My daughter gets a kick out of coming over to my house after work every Tuesday night. That’s because she never knows what she is going to find. Typically I answer the door with flashing lights adorning my head, simply because, like a pair of reading glasses, I’ve totally forgotten they’re there.
Her expression reminds me, and we both start to laugh.
Tuesday nights are a fun time at my house. But the fun actually begins before we actually get to my house, because we are singing songs all the way home from the day care. Once we get home and take our coats off, we love up the doggie, who is very happy to see us. After the lovefest is over, we let the doggie out for a bit, and get her supper ready.
My grandson knows where the dog food bin is, and opens the lid while I scoop it out. He is excited when I ask if he’d like to feed her, and drops the cup of food into her bowl. He drops it from way too high up though, and the food goes all over the place. He’s done this three times in a row – I just keep forgetting to catch him before the dump. But it’s not a big deal, I start picking up the bits and putting them into the bowl and he follows suit. He’s actually really good about putting things were they belong, so it’s a good time for both of us.
We let the dog in, and I ask my grandson if he wants to give her a treat, and the boy who is usually very frugal with words lets out an emphatic response. She sits oh so very nicely for him, sitting back with her front paws up in the air, and gently takes the treat from him. He tries to feed her regular food this way, and she obliges him with the first piece, but that’s about all she has patience for.
We move on to the big rolling eyeball toy, which is always a favorite. He knows it’s an eyeball and holds it up to his eye and then to mine. He gently taps it on the floor to get it flashing in all sorts of colors.
My daughter has accused me of making him “weird” but she seems to forget that she’s affected with the same affliction. I actually take quite a bit of pride in my weirdness, so I don’t consider it an insult. I enjoy spreading weirdness where ever I go, and make it a point to push people to think beyond their comfort zone whenever I get the chance. Family gets a heavier dose of this simply by proximity.
We have a snack in the dining room and then pull out the toys. I’ve collected lots of things that make silly noises, and he asks me to pull them off the shelf one at a time. As he uses each one, we giggle at the attempt. Next are the flashlights! I have a lot of those too. We make the room dark and turn them all on at once. He likes to shine the lights all around the room and make scary noises. I also have lights that strap onto my head to make me look like I have a bright red nose, like Rudolph the Reindeer. But instead we usually put them on our foreheads like some sort of deranged unicorn. It’s pretty funny, you should try it.
My grandson starts to wander down the hall and up the stairs, beckoning me sweetly with his little hand waving back and forth. I crawl up the stairs in the same fashion he does, on hands and knees, much to his amusement. We head into the room with the stereo and the great big exercise balls, both of which he loves to play with. The stereo has so many buttons and he just has to push every one of them. Does anyone remember equalizers? Yep, lots of buttons to push and slide. Of course the stereo is off, but when it’s on, we dance.
I sit down on one of the exercise balls and bounce a bit. He wants to try it too, and we bounce together, each of us on our own ball. He laughs hysterically. He spots the other balls on the floor but doesn’t realize they are medicine balls and very heavy. His expression trying to pick them up and hand them to me is as priceless as the dramatic grunts he makes as he does so.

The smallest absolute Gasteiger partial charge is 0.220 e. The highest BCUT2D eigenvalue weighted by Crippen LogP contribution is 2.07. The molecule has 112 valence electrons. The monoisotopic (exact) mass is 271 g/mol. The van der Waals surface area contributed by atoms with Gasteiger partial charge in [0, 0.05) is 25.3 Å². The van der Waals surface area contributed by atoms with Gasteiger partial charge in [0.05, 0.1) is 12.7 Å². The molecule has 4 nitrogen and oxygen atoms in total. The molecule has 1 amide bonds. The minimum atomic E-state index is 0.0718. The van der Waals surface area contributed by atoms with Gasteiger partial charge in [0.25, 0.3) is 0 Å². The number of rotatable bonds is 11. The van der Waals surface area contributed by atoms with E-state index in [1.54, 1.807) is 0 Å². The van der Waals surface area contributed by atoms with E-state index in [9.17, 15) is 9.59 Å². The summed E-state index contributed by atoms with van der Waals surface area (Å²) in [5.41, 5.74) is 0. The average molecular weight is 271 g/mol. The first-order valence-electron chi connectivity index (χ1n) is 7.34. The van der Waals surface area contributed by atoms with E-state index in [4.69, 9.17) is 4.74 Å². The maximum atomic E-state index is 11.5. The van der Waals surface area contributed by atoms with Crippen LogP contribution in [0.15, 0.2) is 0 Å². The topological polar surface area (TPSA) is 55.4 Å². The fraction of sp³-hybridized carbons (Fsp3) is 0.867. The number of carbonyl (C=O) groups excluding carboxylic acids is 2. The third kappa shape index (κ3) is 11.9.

We head back downstairs and over to the foyer, one of his favorite spots in the house. I should explain that my foyer is pretty out of the ordinary. The house was remodeled several decades ago by a couple who loved to entertain, and the foyer was built to impress. But I don’t think it was built to be used the way my grandson and I have been using it.
There are chimes that hang on the wall, and my grandson loves pulling the cord to ring them. They make a lovely sound, and I can’t blame him when he rings the bells for what seems like a long time. I have a big bank of switches here that turn the lights on throughout the house, and he loves checking out which button turns on which light. But the best part of the foyer is the mirrors. One entire wall is completely mirrored from floor to ceiling, and well, so is the ceiling. It’s a little crazy.
My grandson loves walking up to the mirror and making faces in it, but this week we discovered something really cool! If you lay on the floor on your back and look up at the ceiling, you can pose yourself to look like you are flying like Superman! It’s totally awesome. And if you darken the room and bring all the flashlights along, well you can just imagine the amazing light show that takes place. I suppose it would be strange of me to play this way at home when my grandson isn’t around, but there’s a really good chance of that happening.
Way too soon, mom shows up and Tuesday night fun is over. Neither of us wants that, so I try to squeeze out a few more moments of silliness by trying on his hat and coat and walking out the door. Many hugs and kisses later, my loved ones drive off and the house once more is quiet, as I stroll back to the dining room and start collecting the toys into their respective bins.
Tuesday night might be over, but next week will be here soon enough, and I have a whole week until then to think of more silly fun stuff to do.
This is the wonderful life of a grandmother. Cultivating silly, such an important job. So the next time you’re driving down Division Street and see strange lights flickering inside a house, you’ll know what’s going on, and who lives there.